Brain Scans Part of the First Large Scale Energy Psychology Study. Energy Psychology Interactive: Rapid Interventions for Lasting Change. The Neurological Foundations of Energy Psychology: Brain Scan Changes during 4 Weeks of Treatment for Generalized Anxiety Disorder.
Preliminary Report of the First Large Scale Study of Energy Psychology
Citation: Andrade, Joaquin and Feinstein, David. (2004). Preliminary report of the first large scale study of energy psychology. Energy Psychology Interactive: Rapid Interventions for Lasting Change. The Neurological Foundations of Energy Psychology: Brains Scan Changes during 4 Weeks of Treatment for Generalized Anxiety Disorder. Ashland, OR: Innersource. Click here for the Abstract and Full Paper https://goo.gl/FSTtpg
For Color Brain Scans, Click Here: https://goo.gl/4mBVSf
Abstract: In preliminary clinical trials involving more than 29,000 patients from 11 allied treatment centers in South America during a 14-year period, a variety of randomized, double-blind pilot studies were conducted. In one of these, approximately 5,000 patients diagnosed at intake with an anxiety disorder were randomly assigned to an experimental group (tapping) or a control group (cognitive behavior therapy /medication). Ratings were given by independent clinicians who interviewed each patient at the close of therapy, at 1 month, at 3 months, at 6 months, and at 12 months. The raters made a determination of complete remission of symptoms, partial remission of symptoms, or no clinical response. The raters did not know if the patient received CBT/medication or tapping. They knew only the initial diagnosis, the symptoms, and the severity, as judged by the intake staff. At the close of therapy: 63% of the control group were judged as having improved; 90% of the experimental group were judged as having improved. 51% of the control group were judged as being symptom free; 76% of the experimental group were judged as symptom free.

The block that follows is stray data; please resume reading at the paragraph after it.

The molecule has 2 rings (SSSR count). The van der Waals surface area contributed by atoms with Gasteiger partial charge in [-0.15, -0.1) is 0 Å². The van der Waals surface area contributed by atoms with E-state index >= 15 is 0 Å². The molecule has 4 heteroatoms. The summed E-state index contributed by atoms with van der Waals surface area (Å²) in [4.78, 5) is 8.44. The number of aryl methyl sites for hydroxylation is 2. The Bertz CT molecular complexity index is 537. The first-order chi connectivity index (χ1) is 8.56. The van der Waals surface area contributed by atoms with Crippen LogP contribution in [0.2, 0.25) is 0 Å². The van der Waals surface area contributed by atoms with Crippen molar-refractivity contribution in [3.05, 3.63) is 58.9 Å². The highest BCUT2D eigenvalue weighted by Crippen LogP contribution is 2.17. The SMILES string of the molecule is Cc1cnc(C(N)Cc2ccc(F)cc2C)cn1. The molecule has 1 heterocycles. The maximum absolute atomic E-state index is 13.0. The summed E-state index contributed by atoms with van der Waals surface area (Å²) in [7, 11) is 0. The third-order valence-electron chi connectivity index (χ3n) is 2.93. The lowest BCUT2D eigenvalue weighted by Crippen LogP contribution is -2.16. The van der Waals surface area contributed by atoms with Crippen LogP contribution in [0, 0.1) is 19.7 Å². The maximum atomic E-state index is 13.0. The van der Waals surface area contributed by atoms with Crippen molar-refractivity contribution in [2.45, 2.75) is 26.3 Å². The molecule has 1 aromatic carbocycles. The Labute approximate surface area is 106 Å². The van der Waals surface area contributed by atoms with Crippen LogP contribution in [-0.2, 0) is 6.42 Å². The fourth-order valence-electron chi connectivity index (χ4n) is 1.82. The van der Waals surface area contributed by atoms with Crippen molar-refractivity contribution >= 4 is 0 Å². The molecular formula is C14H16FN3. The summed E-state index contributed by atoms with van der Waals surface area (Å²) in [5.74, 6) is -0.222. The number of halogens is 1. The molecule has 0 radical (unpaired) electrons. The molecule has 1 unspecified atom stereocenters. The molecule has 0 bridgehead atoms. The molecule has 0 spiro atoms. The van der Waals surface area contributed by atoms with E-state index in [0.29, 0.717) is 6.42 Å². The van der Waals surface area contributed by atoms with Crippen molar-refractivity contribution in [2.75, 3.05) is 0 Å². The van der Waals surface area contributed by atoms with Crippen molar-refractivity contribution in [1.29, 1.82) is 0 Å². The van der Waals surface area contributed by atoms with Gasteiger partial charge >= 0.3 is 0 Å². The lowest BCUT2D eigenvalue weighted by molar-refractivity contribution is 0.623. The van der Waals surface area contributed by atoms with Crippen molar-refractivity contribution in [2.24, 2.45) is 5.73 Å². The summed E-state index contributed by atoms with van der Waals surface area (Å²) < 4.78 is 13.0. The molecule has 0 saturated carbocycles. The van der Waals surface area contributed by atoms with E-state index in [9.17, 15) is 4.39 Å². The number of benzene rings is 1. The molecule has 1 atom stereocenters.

Image 1 depicts a normal ratio of wave frequencies according to databases. Image 2 is a scan at the outset of treatment of a patient diagnosed with generalized anxiety disorder (GAD).The profile is typical for patients diagnosed with GAD. Images 3 through 5 are taken over the course of 12 sessions during a 4-week period using the stimulation of acupoints (while anxiety-provoking imagery was activated) as the treatment. A decrease in the intensity and frequency of GAD symptoms correlated with shifts toward normal levels of wave frequency ratios in the cortex. The pattern shown in these images was typical for GAD patients in the South American study who responded positively to the stimulation of acupoints. These images were provided to Energy Psychology Interactive by Joaquín Andrade and are in turn acknowledged to be source and credited to David Feinstein and Innersource.
DISCUSSIONAs the wave frequencies shifted toward normal levels (from red to blue) in the central and front areas of the brain, the symptoms of anxiety decreased in both their intensity and their frequency. Similar sequences of images and symptom reduction were also typical of other patients with generalized anxiety disorder who received energy-based treatments.Patients who were successfully treated with what has been the standard therapy for generalized anxiety disorder (Cognitive Behavior Therapy, combined with medication as needed), showed a similar progression in their brain scans during the pilot study in South America discussed below. But it took more sessions to achieve the improvements. And more importantly, on one-year follow-up, the brain wave ratios following the Cognitive Behavior Therapy protocol were more likely to have returned to their pre-treatment levels than they were for the patients who received the energy treatments.An interesting tangent from this study was in the comparison between patients whose primary treatment was anti-anxiety medication and patients whose primary treatment involved stimulating energy points while holding anxiety-provoking images. Both groups enjoyed a reduction of symptoms. But the brain scans for the medication group did not show noticeable changes in the wave patterns, even though the symptoms of anxiety were reduced while the drug was being taken. This suggests that the medication was suppressing the symptoms without addressing the underlying wave frequency imbalances.